But first, they needed to get access to people using mental health services who weren’t in the court system. So Leifman turned to a local mental health service organization, the South Florida Behavioral Health Network, for help. “Judge Leifman volunteered us,” said John Dow, the network’s president and CEO. Leifman now chairs the organization’s board, and he arranged for the network to partner with Otsuka to create a database of health service consumers.
Today, anyone who walks into one of the network’s 36 clinics is asked to fill out a detailed questionnaire on their family background, medical and criminal history, and health habits. Unless they opt out, that questionnaire forms the basis of their file. As the person continues to get treatment, more data is recorded about them: what services they needed, how they’ve responded. That information is shared between clinics — Otsuka is proud of “breaking down data silos” — through a dashboard that lets them “see the entire spectrum of their clients’ integrated behavioral health information,” according to a report by the unrelated Community Oriented Correctional Health Services (COCHS). The system raises a flag when an individual visits an emergency room, or misses an appointment. Eventually, it will also flag encounters with police.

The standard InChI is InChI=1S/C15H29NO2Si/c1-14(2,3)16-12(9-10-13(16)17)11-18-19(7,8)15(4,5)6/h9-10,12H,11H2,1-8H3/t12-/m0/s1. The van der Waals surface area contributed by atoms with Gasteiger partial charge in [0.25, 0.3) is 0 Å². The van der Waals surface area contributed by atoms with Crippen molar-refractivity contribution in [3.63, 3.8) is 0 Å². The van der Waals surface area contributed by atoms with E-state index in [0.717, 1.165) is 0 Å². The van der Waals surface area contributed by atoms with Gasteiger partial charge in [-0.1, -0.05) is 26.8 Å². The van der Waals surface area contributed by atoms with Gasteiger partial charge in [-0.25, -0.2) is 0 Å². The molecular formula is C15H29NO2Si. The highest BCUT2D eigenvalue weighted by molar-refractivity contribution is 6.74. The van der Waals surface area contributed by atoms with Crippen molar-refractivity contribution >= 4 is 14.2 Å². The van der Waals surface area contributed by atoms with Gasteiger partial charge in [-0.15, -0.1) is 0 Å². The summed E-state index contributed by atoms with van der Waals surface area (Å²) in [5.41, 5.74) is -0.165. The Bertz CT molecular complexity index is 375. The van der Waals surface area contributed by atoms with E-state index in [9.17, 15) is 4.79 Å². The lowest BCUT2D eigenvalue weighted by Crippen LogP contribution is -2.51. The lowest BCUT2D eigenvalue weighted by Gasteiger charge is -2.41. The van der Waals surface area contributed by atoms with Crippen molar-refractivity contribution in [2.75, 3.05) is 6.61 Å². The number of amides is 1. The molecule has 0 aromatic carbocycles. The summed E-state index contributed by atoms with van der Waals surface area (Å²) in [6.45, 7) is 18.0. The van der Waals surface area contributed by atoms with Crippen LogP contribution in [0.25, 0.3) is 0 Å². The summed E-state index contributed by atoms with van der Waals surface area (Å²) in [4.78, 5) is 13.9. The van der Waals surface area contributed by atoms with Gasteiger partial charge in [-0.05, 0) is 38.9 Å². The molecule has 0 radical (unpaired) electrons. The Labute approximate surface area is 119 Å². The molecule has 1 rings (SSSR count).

Otsuka is working to analyze all that data and create treatment protocols, Dow said, allowing caregivers to better tailor treatment to individuals based on the outcomes of other patients with similar profiles. He compares Otsuka’s database to cancer registries. “One of the biggest issues with mental health is there are no standards of care,” he said. “Unless you have a standard to apply to care, you have no basis of measuring success or lack thereof.”